The role of private social and behavioural change consultancies can play a valuable role in providing specialized expertise, technical assistance, and capacity building to organizations and projects. However, there are certain practices and dynamics within the consultancy landscape that can have negative implications for the sector. Overreliance on external consultancies creates a culture of dependency within organizations, hindering development of internal capacity. Instead of building the skills and expertise of the staff, donors and INGOs continuously rely on external expertise, undermining long-term sustainability and self-reliance.
Moreover, these consultancies apply standard approaches, one-size-fits-all approaches that do not effectively consider the unique contexts and needs of the communities they aim to serve. The proliferation of consultancies in the development sector has led to competition for funding and fragmented efforts. This cost competition compels the consultancies to hire inexperienced new graduates and demonstrate external expertise. This competition diverts valuable resources from effective program design and development and hinders the meaningful impact that can be created. In addition, these consultancies often operate within project-based timelines and deliverables, which promote a culture of short-term focus on achieving immediate results rather than addressing complex, long-standing issues. This approach often leads to superficial results that fails to tackle root causes and achieve sustainable change.
Difficulty measuring the impact
Last but not least, there is always scepticism about the impact or achievements of the SBC programs implemented. When the programs are not well-designed and structured from the outset, it becomes difficult to track progress, measure outcomes and the impact of the interventions. Lack of clear objectives and inadequate theory of change leads to poorly designed programs and implementation, in turn leading to inefficiencies, delays, and unintended consequences.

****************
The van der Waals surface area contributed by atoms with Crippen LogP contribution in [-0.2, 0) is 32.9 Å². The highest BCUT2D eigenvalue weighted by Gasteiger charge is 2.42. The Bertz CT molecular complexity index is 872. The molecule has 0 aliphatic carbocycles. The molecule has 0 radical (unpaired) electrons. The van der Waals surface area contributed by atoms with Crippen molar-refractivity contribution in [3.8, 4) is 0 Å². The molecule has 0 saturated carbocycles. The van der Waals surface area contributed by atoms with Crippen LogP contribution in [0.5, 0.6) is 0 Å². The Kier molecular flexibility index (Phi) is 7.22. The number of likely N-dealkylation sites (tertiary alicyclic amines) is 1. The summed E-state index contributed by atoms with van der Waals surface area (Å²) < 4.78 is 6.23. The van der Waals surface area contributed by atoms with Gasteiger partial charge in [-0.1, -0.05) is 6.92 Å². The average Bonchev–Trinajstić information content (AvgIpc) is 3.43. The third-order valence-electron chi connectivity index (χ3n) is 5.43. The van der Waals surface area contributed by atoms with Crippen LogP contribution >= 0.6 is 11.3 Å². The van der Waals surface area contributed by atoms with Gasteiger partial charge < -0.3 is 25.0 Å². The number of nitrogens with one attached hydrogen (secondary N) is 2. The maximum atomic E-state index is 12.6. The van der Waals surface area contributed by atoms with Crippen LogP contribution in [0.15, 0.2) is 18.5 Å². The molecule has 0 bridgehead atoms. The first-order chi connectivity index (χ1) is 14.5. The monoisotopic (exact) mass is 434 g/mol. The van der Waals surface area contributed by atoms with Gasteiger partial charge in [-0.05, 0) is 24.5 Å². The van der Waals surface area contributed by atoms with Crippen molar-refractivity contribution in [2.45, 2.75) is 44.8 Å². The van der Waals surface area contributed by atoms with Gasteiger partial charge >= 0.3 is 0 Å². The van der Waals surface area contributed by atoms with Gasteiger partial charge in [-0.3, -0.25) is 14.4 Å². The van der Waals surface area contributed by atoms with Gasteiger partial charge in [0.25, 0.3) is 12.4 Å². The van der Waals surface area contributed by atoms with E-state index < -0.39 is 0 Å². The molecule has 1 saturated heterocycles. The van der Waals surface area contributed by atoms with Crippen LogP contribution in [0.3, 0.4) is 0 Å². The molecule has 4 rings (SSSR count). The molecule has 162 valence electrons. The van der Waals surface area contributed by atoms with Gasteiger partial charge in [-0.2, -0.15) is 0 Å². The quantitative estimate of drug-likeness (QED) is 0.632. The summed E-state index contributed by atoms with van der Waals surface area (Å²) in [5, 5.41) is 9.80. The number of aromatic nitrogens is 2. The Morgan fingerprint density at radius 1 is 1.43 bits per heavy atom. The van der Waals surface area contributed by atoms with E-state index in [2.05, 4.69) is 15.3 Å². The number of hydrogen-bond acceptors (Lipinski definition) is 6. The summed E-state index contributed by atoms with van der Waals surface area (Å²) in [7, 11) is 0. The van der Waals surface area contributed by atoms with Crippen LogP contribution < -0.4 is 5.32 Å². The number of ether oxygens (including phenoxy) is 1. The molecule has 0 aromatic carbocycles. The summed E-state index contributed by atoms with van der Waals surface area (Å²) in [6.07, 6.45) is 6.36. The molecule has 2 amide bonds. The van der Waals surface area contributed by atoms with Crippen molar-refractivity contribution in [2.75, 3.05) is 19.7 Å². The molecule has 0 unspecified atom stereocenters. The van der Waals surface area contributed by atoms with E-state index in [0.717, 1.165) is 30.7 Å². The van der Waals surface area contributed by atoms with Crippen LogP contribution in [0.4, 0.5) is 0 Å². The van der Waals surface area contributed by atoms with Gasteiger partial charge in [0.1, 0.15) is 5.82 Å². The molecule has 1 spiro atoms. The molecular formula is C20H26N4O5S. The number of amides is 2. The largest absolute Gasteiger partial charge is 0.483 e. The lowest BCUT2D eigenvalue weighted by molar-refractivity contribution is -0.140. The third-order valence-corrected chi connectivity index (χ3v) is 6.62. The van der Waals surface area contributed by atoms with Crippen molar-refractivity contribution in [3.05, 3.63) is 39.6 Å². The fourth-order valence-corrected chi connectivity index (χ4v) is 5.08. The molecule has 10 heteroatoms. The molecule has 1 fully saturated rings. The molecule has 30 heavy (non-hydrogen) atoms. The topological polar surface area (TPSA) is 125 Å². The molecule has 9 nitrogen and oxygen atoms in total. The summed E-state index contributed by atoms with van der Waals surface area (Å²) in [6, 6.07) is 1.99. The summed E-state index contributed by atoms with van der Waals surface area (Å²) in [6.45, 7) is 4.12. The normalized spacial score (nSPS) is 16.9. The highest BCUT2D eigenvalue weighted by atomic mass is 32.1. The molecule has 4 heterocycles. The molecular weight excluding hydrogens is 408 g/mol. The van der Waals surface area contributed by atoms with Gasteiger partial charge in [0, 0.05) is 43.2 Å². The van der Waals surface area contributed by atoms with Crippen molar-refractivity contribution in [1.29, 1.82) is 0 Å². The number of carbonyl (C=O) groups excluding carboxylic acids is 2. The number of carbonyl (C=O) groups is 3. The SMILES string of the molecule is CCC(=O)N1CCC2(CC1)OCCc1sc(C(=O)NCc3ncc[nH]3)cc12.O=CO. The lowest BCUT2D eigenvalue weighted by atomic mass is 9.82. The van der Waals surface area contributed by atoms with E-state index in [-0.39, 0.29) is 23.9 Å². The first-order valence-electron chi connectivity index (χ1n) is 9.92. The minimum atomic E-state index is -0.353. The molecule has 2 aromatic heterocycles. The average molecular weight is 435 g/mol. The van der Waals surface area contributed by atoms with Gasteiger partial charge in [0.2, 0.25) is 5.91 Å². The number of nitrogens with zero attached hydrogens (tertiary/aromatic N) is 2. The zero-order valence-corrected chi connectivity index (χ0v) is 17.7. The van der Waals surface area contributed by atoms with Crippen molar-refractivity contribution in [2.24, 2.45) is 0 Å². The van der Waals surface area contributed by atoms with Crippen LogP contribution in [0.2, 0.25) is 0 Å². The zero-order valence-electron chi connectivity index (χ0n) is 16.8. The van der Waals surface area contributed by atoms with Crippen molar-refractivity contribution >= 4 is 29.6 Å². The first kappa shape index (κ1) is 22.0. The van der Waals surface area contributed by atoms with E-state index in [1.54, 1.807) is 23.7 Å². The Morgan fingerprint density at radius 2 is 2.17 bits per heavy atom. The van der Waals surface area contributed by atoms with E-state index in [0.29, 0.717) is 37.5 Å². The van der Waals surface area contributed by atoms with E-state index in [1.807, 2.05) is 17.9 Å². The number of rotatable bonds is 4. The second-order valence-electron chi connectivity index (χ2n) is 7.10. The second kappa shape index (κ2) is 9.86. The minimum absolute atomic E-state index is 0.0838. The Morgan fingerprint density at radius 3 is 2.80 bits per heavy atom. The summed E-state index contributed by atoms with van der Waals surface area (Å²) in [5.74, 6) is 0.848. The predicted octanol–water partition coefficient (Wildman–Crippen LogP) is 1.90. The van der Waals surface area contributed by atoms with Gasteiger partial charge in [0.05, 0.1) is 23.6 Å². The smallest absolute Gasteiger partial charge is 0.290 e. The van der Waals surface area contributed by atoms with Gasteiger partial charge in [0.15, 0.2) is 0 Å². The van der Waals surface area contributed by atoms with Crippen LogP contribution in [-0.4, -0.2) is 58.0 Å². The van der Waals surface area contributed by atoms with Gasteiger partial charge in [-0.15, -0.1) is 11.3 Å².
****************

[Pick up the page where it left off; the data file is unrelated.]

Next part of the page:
Hence, beyond the buzzwords lies the potential for real and transformative change through social and behavioural change interventions in the development and aid sector. The need for paradigm shift has become apparent when examining the shortcomings and challenges surrounding social and behavioural change in this sector. By rethinking our approach and adopting a more holistic and comprehensive approach we can unleash the true power of SBC to address complex challenges and create sustainable impact. It is time to unmask the illusion and embark on a journey towards more effective and authentic social change.
The views expressed in this post are those of the author and do not reflect those of the International Development LSE blog or the London School of Economics and Political Science.
Image: The tipping point of change: The DFID-funded Finote Hiwot programme encourages communities to talk about child marriage. These conversations ultimately bring behavioural change which provides the ‘tipping point’ to end the practice. Credit: DFID, via Flickr.